"Who is this man who walks in the field towards us?"

  • Dr. Brachi Elitzur

Reading the stories of the forefathers in Sefer Bereishit, one is struck by the brevity of the description of the life and activities of Yitzchak. While the stories about Avraham occupy 13 chapters and the chronicle of Yaakov's life stretches over no less than 20, all that we know about Yitzchak is condensed into just 5 chapters, and even here, he is mostly a secondary character, except for one chapter which is devoted to him and his life.


Our question is intensified in light of the components of this life story. Yitzchak deals with situations that are highly reminiscent of Avraham's experiences from the moment he arrives in Eretz Yisrael:


1.    A wife's infertility

2.    Famine in the land

3.    Complications concerning his wife in Avimelekh's house

4.    Covenant with Avimelekh

5.    The digging of wells


The text takes pains to emphasize the similarity between Avraham and Yitzchak and amplifies the connection between the events of their lives:


1.    The blessing to Yitzchak: "Because Avraham obeyed Me" (26:5).

2.    The famine: "And there was famine in the land, beside the first famine that was in the days of Avraham" (26:1).

3.    The promise of the land and the promise of seed: "And I shall establish the oath that I swore to Avraham, your father" (26:3); "And I shall multiply your seed for the sake of Avraham, My servant" (26:24).

4.    The digging of wells: "And Yitzchak dug again the wells of water which had been dug in the days of Avraham, his father… and he called their names by the names that his father had called them" (26:18).


In most of the events recounted in the text, Yitzchak is described as responding to a situation rather than as initiating action or being responsible for what happens:


1.    Yitzchak is led to the akeda, and other than a single verse that exposes something of what is going on inside him, we know nothing about his thoughts and whether (or how) he understands the significance of the journey to the mountain of God. God's appreciation for the devotion shown in this test is directed towards Avraham alone.

2.    The longest chapter in the entire Torah is devoted to the search for a wife for Yitzchak, but Yitzchak's actual presence in the story is marginal, almost imperceptible. The criteria for the choice of his wife are set down by his father and his father's servant; he is not consulted.

3.    The prophecy concerning the respective natures of his sons and their future is told to Rivka, and she does not share it with him.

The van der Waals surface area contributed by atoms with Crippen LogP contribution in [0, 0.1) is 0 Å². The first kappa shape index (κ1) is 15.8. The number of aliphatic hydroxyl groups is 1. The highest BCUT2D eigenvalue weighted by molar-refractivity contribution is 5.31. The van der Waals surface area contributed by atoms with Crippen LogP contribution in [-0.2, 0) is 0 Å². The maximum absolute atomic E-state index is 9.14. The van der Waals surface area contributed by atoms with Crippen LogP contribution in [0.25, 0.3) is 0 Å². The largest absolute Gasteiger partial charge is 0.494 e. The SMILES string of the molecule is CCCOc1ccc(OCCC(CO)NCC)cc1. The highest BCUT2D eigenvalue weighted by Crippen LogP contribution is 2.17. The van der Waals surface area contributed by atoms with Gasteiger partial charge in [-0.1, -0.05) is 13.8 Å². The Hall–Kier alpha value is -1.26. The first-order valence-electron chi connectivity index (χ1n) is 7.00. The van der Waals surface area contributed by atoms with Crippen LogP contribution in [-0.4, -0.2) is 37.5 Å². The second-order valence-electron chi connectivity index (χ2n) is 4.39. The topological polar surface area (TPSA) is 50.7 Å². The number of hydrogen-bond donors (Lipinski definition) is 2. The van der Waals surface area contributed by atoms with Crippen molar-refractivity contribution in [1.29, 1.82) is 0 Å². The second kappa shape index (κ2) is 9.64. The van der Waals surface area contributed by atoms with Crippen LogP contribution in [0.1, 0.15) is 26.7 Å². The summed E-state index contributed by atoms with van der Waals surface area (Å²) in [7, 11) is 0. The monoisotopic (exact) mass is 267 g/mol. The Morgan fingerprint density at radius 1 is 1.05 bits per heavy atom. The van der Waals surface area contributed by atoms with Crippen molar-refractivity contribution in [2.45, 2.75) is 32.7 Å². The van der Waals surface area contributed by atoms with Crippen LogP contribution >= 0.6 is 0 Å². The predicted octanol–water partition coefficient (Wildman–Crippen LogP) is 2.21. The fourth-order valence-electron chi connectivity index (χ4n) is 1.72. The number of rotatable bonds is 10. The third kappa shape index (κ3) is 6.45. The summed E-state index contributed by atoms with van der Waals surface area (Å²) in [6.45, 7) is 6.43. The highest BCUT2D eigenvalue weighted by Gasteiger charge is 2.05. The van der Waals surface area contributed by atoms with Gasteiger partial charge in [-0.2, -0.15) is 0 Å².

4.    The dimming of Yitzchak's eyes makes him oblivious to the deception concocted by his wife and son. Their deception upsets the division of the blessings as he had envisioned it, and decrees that he must part from his son and not see him again.

5.    Yitzchak is unable to console the son who has been robbed and to cool the desire for revenge that burns inside him.

6.    It is Rivka who proposes Yaakov's flight, concealing from Yitzchak the true reason for Yaakov cutting himself off from his home and family.


What, then, is the message of Yitzchak life? What is the lesson that he represents for future generations, that puts him on a par with his father and his son, in whose name we invoke God's covenant and ask for His mercy:


God's words, "And He said: I am the God of your father – the God of Avraham, the God of Yitzchak, and the God of Yaakov" (Shemot 3:6), seem to imply that whoever comes first is granted greater importance than whoever comes later. But His words, "And I will remember My covenant with Yaakov, and My covenant with Yitzchak, and also My covenant with Avraham…" (Vayikra 26:42), come to teach that all three are of equal importance. (Mekhilta De-Rabbi Yishmael, Bo 81)


Avraham is blessed with great wealth, and is respected by the rulers of the surrounding areas who discern the divine hand that accompanies him. This allows him to devote himself to his mission of being a "light unto the nations." Avraham is a model of faith and morality, a theological pioneer who calls in God's Name and inculcates moral and legal values among the inhabitants of the land. Avraham's challenge lies mainly in the spiritual realm, and consists of believing in God and disseminating knowledge of Him despite the seeming disparity between God's promises concerning the land and offspring and the reality he experiences. Avraham is motivated by the appeal of being a revolutionary, a bearer of God's message, a pioneer. This in no way detracts from the enormity of the tests he faces, but it explains the sources from which he draws his strength.